Meanwhile, in Dapitan, Rizal lived the kind of adult life he had led wherever and whenever he was: a lifestyle that was intense, creative and community-oriented. He provided free medical treatment for the poor, established a school for young boys and built a water-work system for the community. He collected specimen of animals which he sent to the Dresden Museum, planted fruit trees and wrote letters. His four years in exile were spent on extremely productive ventures.
     In June, 1896, the leaders of the Katipunan decided to inform Rizal of the society's plan to start a revolution. Dr. Pio Valenzuela was chosen as the emissary to Dapitan. On June 21, 1896, Dr. Valenzuela met Rizal in Dapitan and informed the latter of the society's plan. He also told Rizal of the Katipunan's plan to rescue him from his exile. Rizal did not agree with both plans. He believed that it was premature to start a revolution because the people were not prepared for a revolution and the Katipunan did not have the money and war machinery to sustain the armed struggle and win the war. He refused the offer of the Katipunan to rescue him because he had given his word of honor to the Spanish authorities. Valenzuela returned to Manila and informed Bonifacio of the outcomes of the secret meeting.
     Months before the secret meeting, Rizal received a letter from a longtime Austrian friend Ferdinand Blumentritt who informed him of the revolution and yellow fever epidemic in Cuba, which was a colony of Spain. Blumentritt advised him to volunteer as a medical doctor. Heeding his friend's advice, Rizal sent a letter to Governor-General Ramon Blanco in December, 1895. The letter contained Rizal's offer to work as a volunteer medical doctor in Cuba. More than six months passed before a letter of reply was sent to him on July 1, 1896. The letter notified him of the acceptance of the offer. Rizal's exile in Dapitan ended on July 31 when he boarded a ship bound for Manila.
     Rizal arrived in Manila on the sixth day of August, missing the ship that was supposed to take him to Spain. He, then, informed the governor-general of his wish to be placed in an isolated location. He wanted to be isolated from everyone except for his family because he feared that his prolonged stay in Manila would create troubles for him. He was given accommodation in a Spanish cruiser and stayed there for nearly a month. While he was staying on the cruise, the revolution erupted.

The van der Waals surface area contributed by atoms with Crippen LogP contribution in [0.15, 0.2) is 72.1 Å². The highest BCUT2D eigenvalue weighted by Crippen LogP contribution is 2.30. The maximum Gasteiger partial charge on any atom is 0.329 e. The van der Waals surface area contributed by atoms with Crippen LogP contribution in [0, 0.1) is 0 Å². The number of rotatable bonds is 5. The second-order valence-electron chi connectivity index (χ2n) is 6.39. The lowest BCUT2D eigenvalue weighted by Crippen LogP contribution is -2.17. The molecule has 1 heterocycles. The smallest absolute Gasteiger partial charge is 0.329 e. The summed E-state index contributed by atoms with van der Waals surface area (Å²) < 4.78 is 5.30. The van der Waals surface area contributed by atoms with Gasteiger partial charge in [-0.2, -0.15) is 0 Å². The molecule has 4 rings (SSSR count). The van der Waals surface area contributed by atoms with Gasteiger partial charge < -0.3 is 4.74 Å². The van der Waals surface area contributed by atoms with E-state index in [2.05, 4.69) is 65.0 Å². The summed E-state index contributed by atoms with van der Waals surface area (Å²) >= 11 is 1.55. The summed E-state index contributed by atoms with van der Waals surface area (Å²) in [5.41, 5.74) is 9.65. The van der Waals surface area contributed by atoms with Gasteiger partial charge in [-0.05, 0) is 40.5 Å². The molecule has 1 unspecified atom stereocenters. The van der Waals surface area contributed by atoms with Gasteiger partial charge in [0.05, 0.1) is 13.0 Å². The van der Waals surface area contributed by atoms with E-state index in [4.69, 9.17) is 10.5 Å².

On August 19, an employee of a Spanish-owned publication (Diaro de Manila) named Teodoro Patino reported the existence of the Katipunan to Father Mariano Gil. The priest, together with the owner of the printing shop, immediately searched the place and found the lithographic stone used to print the Katipunan's receipt. The incriminating evidence was handed over to the Spanish authorities. Mass arrests followed and Manila became a troubled city. Bonifacio called for an emergency meeting of the katipunero (revolutionaries). On August 23, they went to Pugadlawin and gathered at the yard of Juan A. Ramos, the son of Melchora Aquino. (Aquino was an old woman who provided all kinds of support to the Katipunan members and her stature as a Filipino patriot grew to legendary proportion.) The meeting was held and the katipunero made their decision to fight for independence, and they shouted: "Long live Philippine independence!"
Rizal learned about the revolution. He was worried but he kept his plan to leave for abroad. He had committed himself to the volunteer job in Cuba and he had given his word of honor to Governor-General Blanco who was to betray him. On September 2, Rizal left Manila for Barcelona, Spain where he was supposed to receive instructions for the volunteer work in Cuba. What he got when he reached Barcelona was an arrest order from Governor-General Blanco who regarded Rizal as a dangerous Filipino and considered him as the leader of the Philippine revolution. Rizal was sent back to Manila and imprisoned.
     In Manila, many Filipino patriots were already incarcerated. They were brutally tortured in order to get a confession that Rizal was the leader of the revolution. Spanish officials were on the witch-hunt. In December, Rizal was tried in a military court. He was accused of leading the Philippine revolution which he flatly denied. When the trial was over, Rizal was sentenced to die by musketry. On December 30, 1896, he was executed in Bagumbayan field, which was the place where the executions of captured katipunero and Filipino patriots were carried out.
     Bonifacio and the katipunero (revolutionaries) continued to wage their armed struggle, losing battle after battle. It was only their unbelievable courage and inexplicable desire to see a free Philippines that sustained the struggle. Many months later, Bonifacio lost the leadership of the Katipunan in a power struggle. He was executed for a crime he did not commit. One year later, Philippine independence was achieved not because there was a change of leadership in the revolutionary government. It was achieved because there were Bonifacio and Rizal and countless Filipinos who held the belief that a free Philippines was worth dying for.